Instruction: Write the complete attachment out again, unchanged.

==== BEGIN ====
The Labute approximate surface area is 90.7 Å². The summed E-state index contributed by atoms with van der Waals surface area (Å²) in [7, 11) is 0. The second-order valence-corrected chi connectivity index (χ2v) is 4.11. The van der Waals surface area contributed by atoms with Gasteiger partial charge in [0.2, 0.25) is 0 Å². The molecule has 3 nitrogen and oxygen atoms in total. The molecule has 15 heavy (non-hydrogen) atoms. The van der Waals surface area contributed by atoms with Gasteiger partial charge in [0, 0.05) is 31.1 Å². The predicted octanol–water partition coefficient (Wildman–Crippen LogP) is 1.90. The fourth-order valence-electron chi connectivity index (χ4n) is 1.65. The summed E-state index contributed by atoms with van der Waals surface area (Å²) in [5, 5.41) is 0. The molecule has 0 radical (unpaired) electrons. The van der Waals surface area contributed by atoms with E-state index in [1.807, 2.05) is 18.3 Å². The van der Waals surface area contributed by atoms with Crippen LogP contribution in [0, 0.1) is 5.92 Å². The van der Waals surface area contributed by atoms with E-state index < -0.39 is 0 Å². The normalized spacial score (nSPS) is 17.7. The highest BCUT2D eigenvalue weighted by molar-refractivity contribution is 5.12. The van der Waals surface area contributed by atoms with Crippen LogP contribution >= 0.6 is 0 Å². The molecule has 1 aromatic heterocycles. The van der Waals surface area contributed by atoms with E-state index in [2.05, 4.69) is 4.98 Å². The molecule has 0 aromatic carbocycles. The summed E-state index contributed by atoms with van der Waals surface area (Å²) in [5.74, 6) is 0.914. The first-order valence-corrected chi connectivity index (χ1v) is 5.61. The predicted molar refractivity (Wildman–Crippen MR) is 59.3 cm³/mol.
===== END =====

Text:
The Labute approximate surface area is 90.7 Å². The summed E-state index contributed by atoms with van der Waals surface area (Å²) in [7, 11) is 0. The second-order valence-corrected chi connectivity index (χ2v) is 4.11. The van der Waals surface area contributed by atoms with Gasteiger partial charge in [0.2, 0.25) is 0 Å². The molecule has 3 nitrogen and oxygen atoms in total. The molecule has 15 heavy (non-hydrogen) atoms. The van der Waals surface area contributed by atoms with Gasteiger partial charge in [0, 0.05) is 31.1 Å². The predicted octanol–water partition coefficient (Wildman–Crippen LogP) is 1.90. The fourth-order valence-electron chi connectivity index (χ4n) is 1.65. The summed E-state index contributed by atoms with van der Waals surface area (Å²) in [5, 5.41) is 0. The molecule has 0 radical (unpaired) electrons. The van der Waals surface area contributed by atoms with E-state index in [1.807, 2.05) is 18.3 Å². The van der Waals surface area contributed by atoms with Crippen LogP contribution in [0, 0.1) is 5.92 Å². The van der Waals surface area contributed by atoms with E-state index < -0.39 is 0 Å². The normalized spacial score (nSPS) is 17.7. The highest BCUT2D eigenvalue weighted by molar-refractivity contribution is 5.12. The van der Waals surface area contributed by atoms with Crippen LogP contribution >= 0.6 is 0 Å². The molecule has 1 aromatic heterocycles. The van der Waals surface area contributed by atoms with E-state index in [2.05, 4.69) is 4.98 Å². The molecule has 0 aromatic carbocycles. The summed E-state index contributed by atoms with van der Waals surface area (Å²) in [5.74, 6) is 0.914. The first-order valence-corrected chi connectivity index (χ1v) is 5.61. The predicted molar refractivity (Wildman–Crippen MR) is 59.3 cm³/mol.